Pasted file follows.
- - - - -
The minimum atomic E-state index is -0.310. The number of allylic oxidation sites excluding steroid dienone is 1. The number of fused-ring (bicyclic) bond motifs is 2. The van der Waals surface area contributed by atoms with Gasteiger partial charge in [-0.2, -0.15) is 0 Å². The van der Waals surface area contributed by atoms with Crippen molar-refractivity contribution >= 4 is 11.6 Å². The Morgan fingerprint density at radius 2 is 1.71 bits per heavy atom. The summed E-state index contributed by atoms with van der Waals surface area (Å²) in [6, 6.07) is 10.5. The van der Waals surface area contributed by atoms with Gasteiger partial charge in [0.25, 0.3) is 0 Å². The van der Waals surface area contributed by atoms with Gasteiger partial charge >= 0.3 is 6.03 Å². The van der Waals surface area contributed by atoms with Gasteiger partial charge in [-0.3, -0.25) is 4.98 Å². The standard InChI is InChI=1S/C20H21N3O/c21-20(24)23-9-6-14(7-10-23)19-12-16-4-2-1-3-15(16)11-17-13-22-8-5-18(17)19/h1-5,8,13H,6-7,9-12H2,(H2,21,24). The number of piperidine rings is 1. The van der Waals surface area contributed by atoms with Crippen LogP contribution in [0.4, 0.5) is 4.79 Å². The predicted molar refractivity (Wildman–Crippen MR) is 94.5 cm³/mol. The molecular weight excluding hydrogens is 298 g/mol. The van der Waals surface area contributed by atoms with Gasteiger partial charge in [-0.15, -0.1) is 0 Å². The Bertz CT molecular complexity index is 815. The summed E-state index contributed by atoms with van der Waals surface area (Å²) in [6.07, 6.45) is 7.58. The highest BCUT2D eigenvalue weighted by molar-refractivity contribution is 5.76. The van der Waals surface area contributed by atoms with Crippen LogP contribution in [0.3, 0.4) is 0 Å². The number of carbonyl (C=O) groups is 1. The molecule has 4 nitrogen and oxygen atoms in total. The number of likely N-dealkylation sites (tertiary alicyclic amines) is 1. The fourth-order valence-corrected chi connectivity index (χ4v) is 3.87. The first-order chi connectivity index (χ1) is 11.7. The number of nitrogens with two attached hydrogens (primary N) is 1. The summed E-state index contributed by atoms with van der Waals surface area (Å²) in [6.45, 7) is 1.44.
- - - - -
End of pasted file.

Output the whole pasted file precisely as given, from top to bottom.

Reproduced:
The minimum atomic E-state index is -0.310. The number of allylic oxidation sites excluding steroid dienone is 1. The number of fused-ring (bicyclic) bond motifs is 2. The van der Waals surface area contributed by atoms with Gasteiger partial charge in [-0.2, -0.15) is 0 Å². The van der Waals surface area contributed by atoms with Crippen molar-refractivity contribution >= 4 is 11.6 Å². The Morgan fingerprint density at radius 2 is 1.71 bits per heavy atom. The summed E-state index contributed by atoms with van der Waals surface area (Å²) in [6, 6.07) is 10.5. The van der Waals surface area contributed by atoms with Gasteiger partial charge in [0.25, 0.3) is 0 Å². The van der Waals surface area contributed by atoms with Gasteiger partial charge >= 0.3 is 6.03 Å². The van der Waals surface area contributed by atoms with Gasteiger partial charge in [-0.3, -0.25) is 4.98 Å². The standard InChI is InChI=1S/C20H21N3O/c21-20(24)23-9-6-14(7-10-23)19-12-16-4-2-1-3-15(16)11-17-13-22-8-5-18(17)19/h1-5,8,13H,6-7,9-12H2,(H2,21,24). The number of piperidine rings is 1. The van der Waals surface area contributed by atoms with Crippen LogP contribution in [0.4, 0.5) is 4.79 Å². The predicted molar refractivity (Wildman–Crippen MR) is 94.5 cm³/mol. The molecular weight excluding hydrogens is 298 g/mol. The van der Waals surface area contributed by atoms with Gasteiger partial charge in [-0.15, -0.1) is 0 Å². The Bertz CT molecular complexity index is 815. The summed E-state index contributed by atoms with van der Waals surface area (Å²) in [6.07, 6.45) is 7.58. The highest BCUT2D eigenvalue weighted by molar-refractivity contribution is 5.76. The van der Waals surface area contributed by atoms with Crippen LogP contribution in [0.3, 0.4) is 0 Å². The number of carbonyl (C=O) groups is 1. The molecule has 4 nitrogen and oxygen atoms in total. The number of likely N-dealkylation sites (tertiary alicyclic amines) is 1. The fourth-order valence-corrected chi connectivity index (χ4v) is 3.87. The first-order chi connectivity index (χ1) is 11.7. The number of nitrogens with two attached hydrogens (primary N) is 1. The summed E-state index contributed by atoms with van der Waals surface area (Å²) in [6.45, 7) is 1.44.